It’s been another bad week for Facebook, which seems rapidly to have become the most scandal-prone of the tech giants. This time the big story
is Facebook paying users, including minors, and circumventing the app store to track what they do on their phones. Arguably
this is no different to what hundreds of other companies do, but it’s a sign of how strong anti-Facebook feeling has become that the story has gained real traction.
Whenever a narrative becomes dominant, I’m always intrigued to look at the other side - and it’s fascinating how powerful the pro-Facebook narrative could be and yet so rarely articulated. Take this paper
, published this week by a group of economists, on Facebook use. There are a number of negative results for Facebook in here - most notably that people who stop using Facebook report increased well being! - but buried in there are some startling positives:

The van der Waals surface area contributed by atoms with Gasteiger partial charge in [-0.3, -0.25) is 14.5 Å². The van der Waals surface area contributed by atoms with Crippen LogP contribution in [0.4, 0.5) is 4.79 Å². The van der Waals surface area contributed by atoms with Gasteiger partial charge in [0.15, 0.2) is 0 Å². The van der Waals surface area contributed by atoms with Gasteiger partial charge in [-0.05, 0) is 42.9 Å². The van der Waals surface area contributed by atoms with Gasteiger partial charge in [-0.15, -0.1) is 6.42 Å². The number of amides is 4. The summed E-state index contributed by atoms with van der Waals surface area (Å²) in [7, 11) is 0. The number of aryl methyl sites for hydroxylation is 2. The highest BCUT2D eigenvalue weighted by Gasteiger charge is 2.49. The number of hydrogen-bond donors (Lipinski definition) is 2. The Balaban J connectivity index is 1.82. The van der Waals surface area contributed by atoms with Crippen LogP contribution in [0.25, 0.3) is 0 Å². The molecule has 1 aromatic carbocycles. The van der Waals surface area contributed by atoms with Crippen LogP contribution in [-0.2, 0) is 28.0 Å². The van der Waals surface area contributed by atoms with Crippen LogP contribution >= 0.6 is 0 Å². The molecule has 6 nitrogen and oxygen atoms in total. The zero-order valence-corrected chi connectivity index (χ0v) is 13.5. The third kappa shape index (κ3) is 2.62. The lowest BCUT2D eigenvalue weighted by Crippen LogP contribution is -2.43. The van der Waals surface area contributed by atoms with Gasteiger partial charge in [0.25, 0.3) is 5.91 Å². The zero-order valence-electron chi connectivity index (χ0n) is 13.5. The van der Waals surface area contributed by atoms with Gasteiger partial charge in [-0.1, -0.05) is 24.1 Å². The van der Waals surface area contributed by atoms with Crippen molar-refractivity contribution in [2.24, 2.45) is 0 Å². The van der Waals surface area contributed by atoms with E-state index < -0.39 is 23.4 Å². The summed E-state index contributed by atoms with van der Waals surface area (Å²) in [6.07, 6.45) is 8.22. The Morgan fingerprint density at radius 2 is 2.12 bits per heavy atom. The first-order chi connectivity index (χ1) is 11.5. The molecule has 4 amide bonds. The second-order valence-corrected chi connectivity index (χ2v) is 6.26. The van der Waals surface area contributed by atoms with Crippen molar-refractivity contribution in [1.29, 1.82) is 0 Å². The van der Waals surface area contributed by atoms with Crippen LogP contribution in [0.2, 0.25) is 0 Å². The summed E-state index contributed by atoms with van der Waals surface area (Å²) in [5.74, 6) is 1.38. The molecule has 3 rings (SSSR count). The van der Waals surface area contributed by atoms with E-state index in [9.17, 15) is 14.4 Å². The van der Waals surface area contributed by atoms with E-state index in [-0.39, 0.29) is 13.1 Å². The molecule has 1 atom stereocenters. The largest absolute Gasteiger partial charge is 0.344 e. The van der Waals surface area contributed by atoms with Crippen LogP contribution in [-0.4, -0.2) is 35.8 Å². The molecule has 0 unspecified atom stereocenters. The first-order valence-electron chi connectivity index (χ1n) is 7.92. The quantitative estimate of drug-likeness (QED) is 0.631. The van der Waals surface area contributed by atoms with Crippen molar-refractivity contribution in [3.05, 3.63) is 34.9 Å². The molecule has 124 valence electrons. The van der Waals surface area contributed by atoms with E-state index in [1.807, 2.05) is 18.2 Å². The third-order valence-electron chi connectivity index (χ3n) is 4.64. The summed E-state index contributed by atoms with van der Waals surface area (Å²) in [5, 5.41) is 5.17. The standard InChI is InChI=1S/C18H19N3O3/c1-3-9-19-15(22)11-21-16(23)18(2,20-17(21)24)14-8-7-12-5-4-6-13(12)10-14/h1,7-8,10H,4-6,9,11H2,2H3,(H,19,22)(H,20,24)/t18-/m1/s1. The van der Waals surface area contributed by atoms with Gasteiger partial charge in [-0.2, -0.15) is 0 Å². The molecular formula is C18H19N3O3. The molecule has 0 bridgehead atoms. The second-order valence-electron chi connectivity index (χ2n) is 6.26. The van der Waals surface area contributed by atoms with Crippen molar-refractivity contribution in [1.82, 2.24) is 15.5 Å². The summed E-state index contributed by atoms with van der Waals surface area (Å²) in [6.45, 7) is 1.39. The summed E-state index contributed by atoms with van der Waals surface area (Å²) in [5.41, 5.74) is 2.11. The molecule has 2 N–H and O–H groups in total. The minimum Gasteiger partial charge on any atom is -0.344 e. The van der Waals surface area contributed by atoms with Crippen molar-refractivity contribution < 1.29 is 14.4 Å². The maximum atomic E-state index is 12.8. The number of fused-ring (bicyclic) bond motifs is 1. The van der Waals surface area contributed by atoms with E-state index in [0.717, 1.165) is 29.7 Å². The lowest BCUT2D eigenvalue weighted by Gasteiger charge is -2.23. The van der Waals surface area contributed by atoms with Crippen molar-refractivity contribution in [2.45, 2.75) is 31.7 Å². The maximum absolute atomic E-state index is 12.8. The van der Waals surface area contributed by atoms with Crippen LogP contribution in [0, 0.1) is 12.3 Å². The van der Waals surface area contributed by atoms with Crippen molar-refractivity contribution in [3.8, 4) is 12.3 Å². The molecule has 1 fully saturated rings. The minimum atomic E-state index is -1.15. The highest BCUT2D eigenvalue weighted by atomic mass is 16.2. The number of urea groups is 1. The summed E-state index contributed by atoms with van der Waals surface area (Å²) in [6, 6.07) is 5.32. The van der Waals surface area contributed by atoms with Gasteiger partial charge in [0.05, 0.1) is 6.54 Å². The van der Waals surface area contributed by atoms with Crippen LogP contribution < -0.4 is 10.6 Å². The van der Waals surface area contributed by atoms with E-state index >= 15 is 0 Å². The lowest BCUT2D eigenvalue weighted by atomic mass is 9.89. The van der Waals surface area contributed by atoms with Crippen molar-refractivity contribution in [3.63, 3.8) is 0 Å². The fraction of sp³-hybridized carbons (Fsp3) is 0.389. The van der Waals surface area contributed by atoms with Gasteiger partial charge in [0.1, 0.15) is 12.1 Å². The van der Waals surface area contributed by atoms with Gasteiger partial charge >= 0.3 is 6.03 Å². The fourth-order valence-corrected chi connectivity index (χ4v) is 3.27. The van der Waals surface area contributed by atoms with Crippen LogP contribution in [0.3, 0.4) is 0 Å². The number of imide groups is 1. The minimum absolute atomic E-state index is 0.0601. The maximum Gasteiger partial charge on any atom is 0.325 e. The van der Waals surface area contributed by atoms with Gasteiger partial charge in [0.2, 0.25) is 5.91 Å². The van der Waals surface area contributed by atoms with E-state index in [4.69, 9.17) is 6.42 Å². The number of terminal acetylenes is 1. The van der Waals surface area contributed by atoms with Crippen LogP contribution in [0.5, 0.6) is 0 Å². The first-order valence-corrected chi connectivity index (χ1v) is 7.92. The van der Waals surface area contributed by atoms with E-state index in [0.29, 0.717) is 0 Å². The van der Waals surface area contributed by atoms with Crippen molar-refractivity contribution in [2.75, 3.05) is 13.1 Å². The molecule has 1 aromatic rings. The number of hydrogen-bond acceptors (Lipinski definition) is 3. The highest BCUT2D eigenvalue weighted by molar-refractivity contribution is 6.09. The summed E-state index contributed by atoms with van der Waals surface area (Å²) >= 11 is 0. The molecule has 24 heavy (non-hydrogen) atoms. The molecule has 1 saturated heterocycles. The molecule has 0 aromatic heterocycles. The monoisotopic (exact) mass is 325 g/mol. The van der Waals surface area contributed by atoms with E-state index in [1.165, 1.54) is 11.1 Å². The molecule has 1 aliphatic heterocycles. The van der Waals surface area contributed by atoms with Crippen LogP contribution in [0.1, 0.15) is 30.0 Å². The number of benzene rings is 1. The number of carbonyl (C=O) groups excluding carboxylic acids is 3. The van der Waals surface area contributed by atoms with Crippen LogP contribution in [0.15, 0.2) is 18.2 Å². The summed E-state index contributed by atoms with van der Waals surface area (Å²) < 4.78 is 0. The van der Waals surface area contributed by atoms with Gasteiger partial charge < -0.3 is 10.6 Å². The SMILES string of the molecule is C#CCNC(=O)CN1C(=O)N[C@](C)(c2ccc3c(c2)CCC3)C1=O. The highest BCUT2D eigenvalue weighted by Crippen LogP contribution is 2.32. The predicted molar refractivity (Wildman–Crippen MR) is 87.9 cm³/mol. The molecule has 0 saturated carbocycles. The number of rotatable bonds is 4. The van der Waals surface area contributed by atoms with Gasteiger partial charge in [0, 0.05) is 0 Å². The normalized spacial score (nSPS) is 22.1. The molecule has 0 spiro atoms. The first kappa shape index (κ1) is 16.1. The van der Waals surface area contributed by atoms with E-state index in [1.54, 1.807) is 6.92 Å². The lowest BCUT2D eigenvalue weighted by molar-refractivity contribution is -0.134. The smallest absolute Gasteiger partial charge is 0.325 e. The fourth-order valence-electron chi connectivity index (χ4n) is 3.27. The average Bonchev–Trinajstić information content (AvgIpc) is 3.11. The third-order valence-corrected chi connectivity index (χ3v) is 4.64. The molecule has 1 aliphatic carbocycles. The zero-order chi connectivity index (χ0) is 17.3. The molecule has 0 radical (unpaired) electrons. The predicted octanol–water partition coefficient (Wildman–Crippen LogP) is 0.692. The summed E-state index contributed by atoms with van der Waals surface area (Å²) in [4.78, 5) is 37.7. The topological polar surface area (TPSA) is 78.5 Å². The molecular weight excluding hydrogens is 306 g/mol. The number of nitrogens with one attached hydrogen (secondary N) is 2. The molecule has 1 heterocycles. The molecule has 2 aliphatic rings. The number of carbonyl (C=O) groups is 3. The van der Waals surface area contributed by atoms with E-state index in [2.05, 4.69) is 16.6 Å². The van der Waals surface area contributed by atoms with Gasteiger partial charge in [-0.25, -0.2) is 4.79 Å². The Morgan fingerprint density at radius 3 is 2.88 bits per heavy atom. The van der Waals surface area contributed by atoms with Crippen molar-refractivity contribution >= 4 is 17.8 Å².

[An estimate] of $100 ([high end:] $180) in consumer surplus per 27 days would imply an annual flow of $1,351 ([high end:] $2,433) per user. Multiplying this by the estimated 172 million US Facebook users would give a nationwide annual consumer surplus flow of $230 billion ([high end:] $420 billion)
I’ve written a lot about the potential negative externalities of GAFA
, but this is the other side of the story: enormous customer surpluses that far exceed their profits.